Thursday, May 28, 2009

Reason #51: Going Organic and the Dirty Dozen

Fresh produce is a staple in my diet. This weekend I bought pears, green apples, red grapes, spinach, cucumbers, green peppers, carrots, avocado, and corn on the cob for the week ahead. I have been eating it all up, but as I bit into my shiny apple (yes shiny, in an unnatural shiny way) this afternoon, I could not help to think is it time to switch over to organic? There are numerous reasons people eat organic food:

1. Healthier – no insecticides, herbicides, fumigants, fungicides, or miticides that have been used to treat the plants in organic food.

2. Better for the Earth – no pesticides means healthier soil, water, and wildlife.

3. Supports local farmers
- The US Department of Agriculture estimates that 50% of all farm products come from only 1% of the farms. It's also estimated that the United States has lost more than 650,000 family farms in the past decade. Buying local, organic products keeps local farmers in business and small communities alive.

4. Tastes better

I confess, I have always chosen my fruits and vegetables based on prices, and in the past have glimpsed over the organic produce due to the higher expense. My rationale was to just wash my produce thoroughly and it would be just as good, right?

Wrong. The “healthy foods” I think I am eating are the same foods that are artificially, chemically, synthetically, and genetically produced and contain dangerous chemicals that can cause serious harm to my body. Which leaves me with the dilemma a) stop eating produce, b) continue to eat produce, or c) eat organic.

Organic food is food from plants and animals that is produced without the use of synthetic fertilizers, artificial pesticides, herbicides, antibiotics, growth hormones, feed additives or genetically modified organisms (GMOs). The U.S. Department of Agriculture found that even after washing, some fruits and vegetables consistently carry much higher levels of pesticide residue than others. Based on an analysis of more than 100,000 U.S. government pesticide test results, researchers at the Environmental Working Group (EWG), a research and advocacy organization have developed the “dirty dozen” fruits and vegetables, that you should always buy organic.

Fruit: Apples, Cherries,Grapes, imported (Chili), Nectarines, Peaches, Pears, Raspberries, Strawberries

Vegetables: Bell peppers, Celery, Potatoes, Spinach

Fruits that do not need to be organic include: Bananas, Kiwi, Mangos, Papaya, Pineapples

Vegetables: Asparagus, Avocado, Broccoli, Cauliflower, Onions

An EWG simulation of thousands of consumers eating high and low pesticide diets shows that people can lower their pesticide exposure by almost 90 percent by avoiding the top twelve most contaminated fruits and vegetables and eating the least contaminated instead… soft-skinned fruits and veggies, like peaches, apples and bell peppers, retain the most amount of pesticides. Nearly all of the data used to create these lists already considers how people typically wash and prepare produce (for example, apples are washed before testing, bananas are peeled).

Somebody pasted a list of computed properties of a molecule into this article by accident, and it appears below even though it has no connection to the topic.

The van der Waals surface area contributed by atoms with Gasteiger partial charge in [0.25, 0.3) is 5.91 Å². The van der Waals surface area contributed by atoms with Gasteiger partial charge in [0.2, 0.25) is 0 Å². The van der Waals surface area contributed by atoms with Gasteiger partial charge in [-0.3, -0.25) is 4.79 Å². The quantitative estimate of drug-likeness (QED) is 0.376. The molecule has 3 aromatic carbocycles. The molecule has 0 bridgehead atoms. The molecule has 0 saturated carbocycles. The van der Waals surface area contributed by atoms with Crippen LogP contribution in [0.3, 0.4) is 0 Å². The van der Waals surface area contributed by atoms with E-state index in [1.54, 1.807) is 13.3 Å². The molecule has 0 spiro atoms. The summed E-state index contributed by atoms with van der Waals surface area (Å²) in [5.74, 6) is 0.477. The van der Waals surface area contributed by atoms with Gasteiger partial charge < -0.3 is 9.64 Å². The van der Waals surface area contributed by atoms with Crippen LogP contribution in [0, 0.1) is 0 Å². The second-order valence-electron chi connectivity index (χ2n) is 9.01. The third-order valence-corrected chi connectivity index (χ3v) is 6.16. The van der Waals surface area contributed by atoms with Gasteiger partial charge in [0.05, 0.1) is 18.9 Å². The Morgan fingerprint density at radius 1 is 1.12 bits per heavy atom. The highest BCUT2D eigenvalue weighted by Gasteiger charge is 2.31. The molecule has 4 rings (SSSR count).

Based on the information I found, I am going to make a conscientious effort to buy all dirty dozen fruits and vegetables organically. Personally, ingesting the pesticides is not worth the risk and the pros far outweigh the cons. The remaining produce such as bananas and avocado I will buy regularly. Here are ways buying organic food can remain somewhat affordable:

1. Comparison shop in local grocery stores.

2. Take advantage of local farmers' markets: Many farmers do not charge a premium.

How can you protect yourself from “non-organic” pesticides:

-Buy fresh vegetables and fruits in season. When long storage and long-distance shipping are not required, fewer pesticides are used.

-Trim tops and the very outer portions of celery, lettuce, cabbages, and other leafy vegetables that may contain the bulk of pesticide residues.

-Peel and cook when appropriate, even though some nutrients and fiber are lost in the process.

-Eat a wide variety of fruits and vegetables. This would limit exposure to any one type of pesticide residue.

-Purchase only fruits and vegetables that are subject to USDA regulations. Produce imported from other countries is not grown under the same regulations as enforced by the USDA. Examples are strawberries and cantaloupes from Mexico.

-Wait until just before preparation to wash or immerse your produce in clean water. When appropriate, scrub with a brush. Experts at the University of California-Berkeley report that this removes nearly all insects and dirt, as well as bacteria and some pesticide residues.

-Special soaps or washes are not needed and could be harmful to you, depending on their ingredients. Read the label! Cold water is perfectly fine.

I will report back on my future organic shopping experience. Do you buy organic?

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